Jamie Fessenden is here today with an exclusive excerpt from his second chance romance, Small Town Sonata. What a gorgeous cover this book has as well. This book has been on my TBR for a while, and I can’t wait to dive in this weekend. Check out the extended excerpt, let us know what you think.
Can the trusted town handyman rebuild a broken pianist’s heart?
When a freak accident ends Aiden’s career as a world-renowned classical pianist, he retreats to his New Hampshire hometown, where he finds the boy he liked growing up is even more appealing as a man.
Dean Cooper’s life as handyman to the people of Springhaven might not be glamorous, but he’s well-liked and happy. When Aiden drifts back into town, Dean is surprised to find the bond between them as strong as ever. But Aiden is distraught over the loss of his career and determined to get back on the international stage.
Seventeen years ago Dean made a sacrifice and let Aiden walk away. Now, with their romance rekindling, he knows he’ll have to make the sacrifice all over again. This time it may be more than he can bear.
Dean listened in absolute silence, his eyes seemingly transfixed by Aiden’s hands as they flowed across the keys, his coffee forgotten. “Brahms,” he said, after the final chord had settled. “Intermezzo in A-Major.”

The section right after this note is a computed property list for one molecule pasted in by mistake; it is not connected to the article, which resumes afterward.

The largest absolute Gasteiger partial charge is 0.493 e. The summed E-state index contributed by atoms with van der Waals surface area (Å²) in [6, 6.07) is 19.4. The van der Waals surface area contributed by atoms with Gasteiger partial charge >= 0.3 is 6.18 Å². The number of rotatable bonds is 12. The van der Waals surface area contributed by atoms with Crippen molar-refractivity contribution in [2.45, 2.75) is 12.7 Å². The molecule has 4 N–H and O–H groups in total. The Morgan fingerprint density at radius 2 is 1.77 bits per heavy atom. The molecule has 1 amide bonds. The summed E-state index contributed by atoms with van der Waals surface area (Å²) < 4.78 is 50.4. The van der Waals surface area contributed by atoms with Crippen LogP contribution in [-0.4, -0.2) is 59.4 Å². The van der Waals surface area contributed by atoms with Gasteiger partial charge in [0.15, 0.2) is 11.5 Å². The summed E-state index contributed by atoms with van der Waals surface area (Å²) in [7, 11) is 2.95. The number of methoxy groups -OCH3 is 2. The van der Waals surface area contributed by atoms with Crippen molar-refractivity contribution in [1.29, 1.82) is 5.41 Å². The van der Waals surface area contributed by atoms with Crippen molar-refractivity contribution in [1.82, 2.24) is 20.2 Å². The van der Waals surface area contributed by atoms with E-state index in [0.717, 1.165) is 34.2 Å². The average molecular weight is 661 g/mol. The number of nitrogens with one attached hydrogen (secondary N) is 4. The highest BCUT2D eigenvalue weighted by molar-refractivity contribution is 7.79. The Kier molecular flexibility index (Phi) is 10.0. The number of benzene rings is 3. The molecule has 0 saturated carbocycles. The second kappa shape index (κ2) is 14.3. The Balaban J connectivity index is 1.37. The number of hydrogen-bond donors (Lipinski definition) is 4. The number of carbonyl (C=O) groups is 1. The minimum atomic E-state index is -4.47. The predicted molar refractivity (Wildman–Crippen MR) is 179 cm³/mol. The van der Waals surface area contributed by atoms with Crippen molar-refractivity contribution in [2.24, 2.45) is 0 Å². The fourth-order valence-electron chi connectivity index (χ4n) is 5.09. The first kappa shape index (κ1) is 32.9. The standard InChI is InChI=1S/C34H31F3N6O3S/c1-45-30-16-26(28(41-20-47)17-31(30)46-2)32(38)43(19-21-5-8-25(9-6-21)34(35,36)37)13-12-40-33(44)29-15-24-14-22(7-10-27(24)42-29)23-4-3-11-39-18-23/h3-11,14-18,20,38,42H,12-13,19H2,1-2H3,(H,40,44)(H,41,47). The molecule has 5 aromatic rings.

Aiden quirked an eyebrow at him in surprise. “Yes. I wasn’t aware you listened to classical music.”
“Some,” Dean said, frowning down into his mug. He suddenly seemed uncomfortable. “I picked up a record of piano music when we were… whatever we were doing as teenagers… because I knew you liked it. I can’t say it beat out Springsteen, but I listened to it now and then. That was one of the tracks on the album.”
“You like it, then?”
“Uh… yeah. Why don’t you play something else?”
Aiden had the distinct feeling Dean wasn’t telling him something. Had he been insulted by Aiden not expecting him to recognize the piece? He’d never given Aiden any indication he liked classical music when they were in high school, though he’d seemed to enjoy listening to Aiden play.